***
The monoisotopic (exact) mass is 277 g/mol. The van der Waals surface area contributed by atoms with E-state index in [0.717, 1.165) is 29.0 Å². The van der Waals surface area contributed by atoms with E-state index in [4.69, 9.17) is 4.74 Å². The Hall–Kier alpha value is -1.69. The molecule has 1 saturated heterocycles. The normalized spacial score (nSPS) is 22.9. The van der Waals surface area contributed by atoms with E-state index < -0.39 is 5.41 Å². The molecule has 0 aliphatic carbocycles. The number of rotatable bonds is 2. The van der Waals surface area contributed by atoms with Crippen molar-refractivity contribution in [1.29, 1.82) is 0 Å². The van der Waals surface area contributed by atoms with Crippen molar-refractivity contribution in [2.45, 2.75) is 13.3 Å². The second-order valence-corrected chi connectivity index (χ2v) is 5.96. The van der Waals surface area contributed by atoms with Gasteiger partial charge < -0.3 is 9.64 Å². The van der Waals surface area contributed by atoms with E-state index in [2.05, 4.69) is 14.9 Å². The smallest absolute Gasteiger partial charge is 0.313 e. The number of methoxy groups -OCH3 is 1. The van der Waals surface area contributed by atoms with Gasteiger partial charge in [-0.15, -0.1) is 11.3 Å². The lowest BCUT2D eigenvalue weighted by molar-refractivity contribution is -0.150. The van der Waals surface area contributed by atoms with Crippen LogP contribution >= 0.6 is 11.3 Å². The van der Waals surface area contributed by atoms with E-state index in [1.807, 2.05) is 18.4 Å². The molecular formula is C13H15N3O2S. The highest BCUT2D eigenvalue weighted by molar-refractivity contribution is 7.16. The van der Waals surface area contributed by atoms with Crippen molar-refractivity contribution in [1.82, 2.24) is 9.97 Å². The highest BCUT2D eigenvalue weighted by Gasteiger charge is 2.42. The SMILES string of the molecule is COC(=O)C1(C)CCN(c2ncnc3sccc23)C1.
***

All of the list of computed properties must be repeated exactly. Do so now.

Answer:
The monoisotopic (exact) mass is 277 g/mol. The van der Waals surface area contributed by atoms with E-state index in [0.717, 1.165) is 29.0 Å². The van der Waals surface area contributed by atoms with E-state index in [4.69, 9.17) is 4.74 Å². The Hall–Kier alpha value is -1.69. The molecule has 1 saturated heterocycles. The normalized spacial score (nSPS) is 22.9. The van der Waals surface area contributed by atoms with E-state index < -0.39 is 5.41 Å². The molecule has 0 aliphatic carbocycles. The number of rotatable bonds is 2. The van der Waals surface area contributed by atoms with Crippen molar-refractivity contribution in [1.29, 1.82) is 0 Å². The van der Waals surface area contributed by atoms with Crippen molar-refractivity contribution in [2.45, 2.75) is 13.3 Å². The second-order valence-corrected chi connectivity index (χ2v) is 5.96. The van der Waals surface area contributed by atoms with Gasteiger partial charge < -0.3 is 9.64 Å². The van der Waals surface area contributed by atoms with E-state index in [2.05, 4.69) is 14.9 Å². The smallest absolute Gasteiger partial charge is 0.313 e. The number of methoxy groups -OCH3 is 1. The van der Waals surface area contributed by atoms with Gasteiger partial charge in [-0.15, -0.1) is 11.3 Å². The lowest BCUT2D eigenvalue weighted by molar-refractivity contribution is -0.150. The van der Waals surface area contributed by atoms with Crippen LogP contribution >= 0.6 is 11.3 Å². The van der Waals surface area contributed by atoms with E-state index in [1.807, 2.05) is 18.4 Å². The molecular formula is C13H15N3O2S. The highest BCUT2D eigenvalue weighted by molar-refractivity contribution is 7.16. The van der Waals surface area contributed by atoms with Crippen molar-refractivity contribution in [1.82, 2.24) is 9.97 Å². The highest BCUT2D eigenvalue weighted by Gasteiger charge is 2.42. The SMILES string of the molecule is COC(=O)C1(C)CCN(c2ncnc3sccc23)C1.